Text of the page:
Pacers average attendance jumped from 16,558 last year to 16,995 this season. While it appears to be a small difference, it's almost twice the percentage increase league-wide, and it pushed Pacers attendance higher than anytime since the 17,889 average in the second season in Conseco Fieldhouse. Capacity is 18,345.
The Pacers enjoyed a slight attendance spike after Reggie Miller announced his retirement in February. But interest was already bubbling as the team was in the midst of an unlikely playoff run.
Sources close to the team said Walsh had a heart-to-heart talk with Coach Rick Carlisle and the players about the importance of effort, win or lose.
"This team didn't lay down, and the importance of that can't be underscored," said Randy Schwoerer, president of Schwoerer & Associates, a local sports and entertainment marketing firm. "Everybody fires up and rallies around a conflict, and who doesn't love an underdog? Especially one with a fighting spirit."
The Indiana Pacers have drawn bigger crowds this season than they have since 2000-2001, and sponsor relations appear to be strengthening.
Though the team is squarely focused on the playoffs, which were set to begin April 23, Pacers brass is already contemplating how to reintegrate all-star forward Ron Artest back into the team and its marketing mix next season.
Artest was suspended for the season following the Nov. 19 brawl with Detroit Pistons fans at the Palace of Auburn Hills.
It will be an especially delicate balancing act for the Pacers, capitalizing on Artest's star power while not jeopardizing the gains they've made with fans and sponsors without him.
"Ron crossed the line," said Mark Rosentraub, an economist and author of "Major League Losers," a book about professional sports operations. "I think some sponsors will want to shy away from him personally. But the Pacers are bigger than any one player. The Pacers are the Simon brothers, Donnie Walsh and Larry Bird. The real issue with this franchise is its leadership, which has allowed them to emerge as an iconic brand."
Sports marketers credit the role of Pacers owners Herb and M e l S i m o n a n d Walsh, the team's president, in forming the post-brawl blueprint that turned a losing season into a winner on the court and financially.
"This season looked like it could have been a disaster," said Milton Thompson, president of Grand Slam Cos., a locally based sports marketing consultancy.
Walsh said the fran-
Walsh admits that in the immediate aftermath of the Detroit brawl, there were some tense conversations with anxious sponsors.
"There were a few sponsors who thought it was a black spot on their relationship with us," Walsh said.
In the end, the Pacers didn't lose any sponsors. Sources credit the Pacers management's handling of the situation for that.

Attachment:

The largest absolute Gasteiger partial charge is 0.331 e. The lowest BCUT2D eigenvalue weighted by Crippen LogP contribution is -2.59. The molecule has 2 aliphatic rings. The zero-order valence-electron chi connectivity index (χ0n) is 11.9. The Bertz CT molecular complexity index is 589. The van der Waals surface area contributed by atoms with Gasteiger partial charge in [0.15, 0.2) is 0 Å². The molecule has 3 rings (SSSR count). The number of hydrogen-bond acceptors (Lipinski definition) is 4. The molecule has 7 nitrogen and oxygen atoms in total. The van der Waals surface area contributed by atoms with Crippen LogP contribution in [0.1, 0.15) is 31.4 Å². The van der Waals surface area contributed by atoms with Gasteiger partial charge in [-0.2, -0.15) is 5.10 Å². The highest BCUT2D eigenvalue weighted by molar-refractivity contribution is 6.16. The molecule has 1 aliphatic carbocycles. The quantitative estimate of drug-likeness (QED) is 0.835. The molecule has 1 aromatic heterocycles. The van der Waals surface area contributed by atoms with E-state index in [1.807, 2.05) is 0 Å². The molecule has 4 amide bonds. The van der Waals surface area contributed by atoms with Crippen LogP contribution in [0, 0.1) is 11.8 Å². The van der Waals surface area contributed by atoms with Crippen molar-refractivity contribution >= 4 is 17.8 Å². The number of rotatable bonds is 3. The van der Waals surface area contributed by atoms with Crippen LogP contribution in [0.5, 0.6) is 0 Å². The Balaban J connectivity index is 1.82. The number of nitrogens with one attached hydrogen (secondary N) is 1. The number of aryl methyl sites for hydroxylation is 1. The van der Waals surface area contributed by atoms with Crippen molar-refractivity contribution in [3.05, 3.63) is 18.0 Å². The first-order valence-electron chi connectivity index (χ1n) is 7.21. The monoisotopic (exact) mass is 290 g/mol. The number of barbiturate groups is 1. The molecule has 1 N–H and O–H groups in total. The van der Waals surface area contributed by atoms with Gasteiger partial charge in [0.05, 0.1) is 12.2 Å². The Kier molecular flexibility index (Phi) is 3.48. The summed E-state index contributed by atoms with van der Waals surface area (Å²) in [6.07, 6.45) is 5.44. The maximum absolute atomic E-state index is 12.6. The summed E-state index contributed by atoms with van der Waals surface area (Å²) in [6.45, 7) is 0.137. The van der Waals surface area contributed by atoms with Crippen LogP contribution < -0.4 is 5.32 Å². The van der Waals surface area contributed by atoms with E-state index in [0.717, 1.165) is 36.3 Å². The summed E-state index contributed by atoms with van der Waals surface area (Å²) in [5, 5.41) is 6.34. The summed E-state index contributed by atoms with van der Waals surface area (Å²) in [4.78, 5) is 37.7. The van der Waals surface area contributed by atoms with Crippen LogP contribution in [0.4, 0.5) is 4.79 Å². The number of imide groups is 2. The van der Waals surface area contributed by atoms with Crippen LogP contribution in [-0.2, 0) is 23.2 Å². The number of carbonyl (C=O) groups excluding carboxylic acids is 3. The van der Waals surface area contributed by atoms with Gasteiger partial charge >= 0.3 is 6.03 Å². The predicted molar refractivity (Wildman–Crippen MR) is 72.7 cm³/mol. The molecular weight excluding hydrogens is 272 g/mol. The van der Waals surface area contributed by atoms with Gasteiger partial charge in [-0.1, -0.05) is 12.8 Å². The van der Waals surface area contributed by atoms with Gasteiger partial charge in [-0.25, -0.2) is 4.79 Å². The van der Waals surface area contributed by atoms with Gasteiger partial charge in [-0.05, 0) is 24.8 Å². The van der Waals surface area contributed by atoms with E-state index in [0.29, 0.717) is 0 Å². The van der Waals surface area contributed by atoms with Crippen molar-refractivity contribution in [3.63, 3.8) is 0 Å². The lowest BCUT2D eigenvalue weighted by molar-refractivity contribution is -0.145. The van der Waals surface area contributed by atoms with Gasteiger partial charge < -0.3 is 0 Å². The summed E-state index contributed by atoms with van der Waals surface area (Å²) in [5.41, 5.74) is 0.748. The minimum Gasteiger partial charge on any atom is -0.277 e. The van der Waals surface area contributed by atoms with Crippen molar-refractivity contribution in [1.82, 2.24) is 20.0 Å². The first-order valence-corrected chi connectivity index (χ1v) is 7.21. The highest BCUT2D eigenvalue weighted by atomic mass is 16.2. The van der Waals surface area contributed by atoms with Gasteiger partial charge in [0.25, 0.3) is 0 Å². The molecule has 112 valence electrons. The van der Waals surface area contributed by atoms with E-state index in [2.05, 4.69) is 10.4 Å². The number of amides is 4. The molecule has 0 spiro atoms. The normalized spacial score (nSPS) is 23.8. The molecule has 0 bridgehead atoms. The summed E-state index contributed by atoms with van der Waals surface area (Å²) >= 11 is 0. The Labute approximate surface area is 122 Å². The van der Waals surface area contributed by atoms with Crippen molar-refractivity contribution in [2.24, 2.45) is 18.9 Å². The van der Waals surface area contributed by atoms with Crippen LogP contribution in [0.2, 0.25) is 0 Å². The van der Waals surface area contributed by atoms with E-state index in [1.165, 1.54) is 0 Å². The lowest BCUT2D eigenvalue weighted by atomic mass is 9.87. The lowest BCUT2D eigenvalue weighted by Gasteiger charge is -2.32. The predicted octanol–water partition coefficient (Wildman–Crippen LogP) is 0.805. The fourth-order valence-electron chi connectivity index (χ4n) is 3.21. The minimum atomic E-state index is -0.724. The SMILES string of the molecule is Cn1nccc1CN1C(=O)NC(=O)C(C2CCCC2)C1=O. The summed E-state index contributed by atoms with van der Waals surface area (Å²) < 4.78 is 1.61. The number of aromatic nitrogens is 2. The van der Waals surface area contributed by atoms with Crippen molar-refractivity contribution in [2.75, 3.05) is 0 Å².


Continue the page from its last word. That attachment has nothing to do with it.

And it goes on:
Walsh said that, in the days and weeks immediately after the brawl, the team's oncourt success was anything but secure. A promising team with championship aspirations was decimated by long-term suspensions to three star players. Several bench players got shorter suspensions, and the effort was compounded by a multitude of injuries. At one time, the Pacers were left with just six players.
"The way this all played out really surprises me in a way," Walsh said. "When we went through the incident, I told the players we'd survive this, but those are just words. I'm heartened by what took place. There isn't a single person in this league outside this franchise who thought we'd make the playoffs."
The effort Walsh and President of Player Operations Bird demanded from the team, sports marketers said, is a big part of the loyalty it earned from local fans. While the Pacers disagreed with the length of suspensions handed down, Walsh said it was important to keep any jousting with the league below the radar to avoid being viewed as whiners.
The Pacers are now busy trying to sell playoff sponsorship packages, a trend that has taken off in the NBA the last couple of years. But with a dozen or so pricey suites coming up for renewal next season, plus several hundred club seats and some key sponsorships, the Pacers have even bigger issues facing them next season.
Walsh said the effort to strengthen fan and sponsor relationships starts a critical phase during this year's playoffs. That doesn't take into account the importance of the playoffs to team financials. Revenue from a playoff run could be crucial, Walsh said, in assuring the team is in the black this season.
"We certainly make money on the playoffs, and it's not budgeted so it's added income," Walsh said. "The deeper we go, the more profitable they are. It's also critical to build good will in the community and that helps for next year."
But when Reggie Miller steps off the court for the final time, who will the Pacers turn to as a front man? Previously, Jermaine O'Neal and Ron Artest were featured with Miller in radio, television and print ads, and posters and billboards inside and outside Conseco Fieldhouse.
The Pacers are already marketing to sponsors the loyalty local fans have shown during this season of tumult, Walsh said. But much of that loyalty was demonstrated in the absence of Artest, sports marketers noted.
"I'm not sure Ron is their poster boy, or should be central in ad campaigns," Thompson said. "You can be sure this franchise will have a carefully crafted plan to bring Ron back in next year."
Schwoerer thinks the Pacers should take a low-key approach to Artest's reintegration.
"Look at the types of people this community has rallied around: A.J. Foyt and Bobby Knight," Schwoerer said. "It's a wrestling mentality. I think there will be a natural groundswell of enthusiasm when Ron Artest comes back. The Pacers should step back and let that happen naturally."